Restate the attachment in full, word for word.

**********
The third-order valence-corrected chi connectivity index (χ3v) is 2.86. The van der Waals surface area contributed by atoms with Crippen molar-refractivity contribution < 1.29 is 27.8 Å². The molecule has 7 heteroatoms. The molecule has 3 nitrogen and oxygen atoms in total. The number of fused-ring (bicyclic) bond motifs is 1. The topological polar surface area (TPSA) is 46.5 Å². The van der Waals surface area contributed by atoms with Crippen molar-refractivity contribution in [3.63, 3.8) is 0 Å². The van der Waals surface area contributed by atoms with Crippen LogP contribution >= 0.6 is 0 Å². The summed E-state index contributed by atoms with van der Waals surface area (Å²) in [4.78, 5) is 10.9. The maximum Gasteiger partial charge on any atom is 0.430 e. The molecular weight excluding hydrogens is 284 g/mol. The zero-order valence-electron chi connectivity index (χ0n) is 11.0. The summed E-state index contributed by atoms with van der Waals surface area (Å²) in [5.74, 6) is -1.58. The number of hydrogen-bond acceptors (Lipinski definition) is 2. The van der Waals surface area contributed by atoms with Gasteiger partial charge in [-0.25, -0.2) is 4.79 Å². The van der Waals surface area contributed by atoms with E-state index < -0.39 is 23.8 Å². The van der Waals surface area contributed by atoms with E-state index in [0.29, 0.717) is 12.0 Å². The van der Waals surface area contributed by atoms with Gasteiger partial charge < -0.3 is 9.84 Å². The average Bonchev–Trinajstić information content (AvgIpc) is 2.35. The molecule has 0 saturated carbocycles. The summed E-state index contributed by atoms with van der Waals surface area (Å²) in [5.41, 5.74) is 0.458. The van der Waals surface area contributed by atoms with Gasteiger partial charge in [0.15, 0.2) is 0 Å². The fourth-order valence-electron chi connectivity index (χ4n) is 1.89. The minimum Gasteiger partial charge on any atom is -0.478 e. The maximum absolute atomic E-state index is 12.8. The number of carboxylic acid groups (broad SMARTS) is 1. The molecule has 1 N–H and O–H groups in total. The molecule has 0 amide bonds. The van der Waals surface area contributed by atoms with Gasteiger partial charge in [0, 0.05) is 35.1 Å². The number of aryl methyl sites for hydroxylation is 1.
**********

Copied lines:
The third-order valence-corrected chi connectivity index (χ3v) is 2.86. The van der Waals surface area contributed by atoms with Crippen molar-refractivity contribution < 1.29 is 27.8 Å². The molecule has 7 heteroatoms. The molecule has 3 nitrogen and oxygen atoms in total. The number of fused-ring (bicyclic) bond motifs is 1. The topological polar surface area (TPSA) is 46.5 Å². The van der Waals surface area contributed by atoms with Crippen molar-refractivity contribution in [3.63, 3.8) is 0 Å². The van der Waals surface area contributed by atoms with Crippen LogP contribution >= 0.6 is 0 Å². The summed E-state index contributed by atoms with van der Waals surface area (Å²) in [4.78, 5) is 10.9. The maximum Gasteiger partial charge on any atom is 0.430 e. The molecular weight excluding hydrogens is 284 g/mol. The zero-order valence-electron chi connectivity index (χ0n) is 11.0. The summed E-state index contributed by atoms with van der Waals surface area (Å²) in [5.74, 6) is -1.58. The number of hydrogen-bond acceptors (Lipinski definition) is 2. The van der Waals surface area contributed by atoms with Gasteiger partial charge in [-0.25, -0.2) is 4.79 Å². The van der Waals surface area contributed by atoms with E-state index < -0.39 is 23.8 Å². The van der Waals surface area contributed by atoms with E-state index in [0.29, 0.717) is 12.0 Å². The van der Waals surface area contributed by atoms with Gasteiger partial charge < -0.3 is 9.84 Å². The average Bonchev–Trinajstić information content (AvgIpc) is 2.35. The molecule has 0 saturated carbocycles. The summed E-state index contributed by atoms with van der Waals surface area (Å²) in [5.41, 5.74) is 0.458. The van der Waals surface area contributed by atoms with Gasteiger partial charge in [0.15, 0.2) is 0 Å². The fourth-order valence-electron chi connectivity index (χ4n) is 1.89. The minimum Gasteiger partial charge on any atom is -0.478 e. The maximum absolute atomic E-state index is 12.8. The number of carboxylic acid groups (broad SMARTS) is 1. The molecule has 1 N–H and O–H groups in total. The molecule has 0 amide bonds. The van der Waals surface area contributed by atoms with Gasteiger partial charge in [0, 0.05) is 35.1 Å². The number of aryl methyl sites for hydroxylation is 1.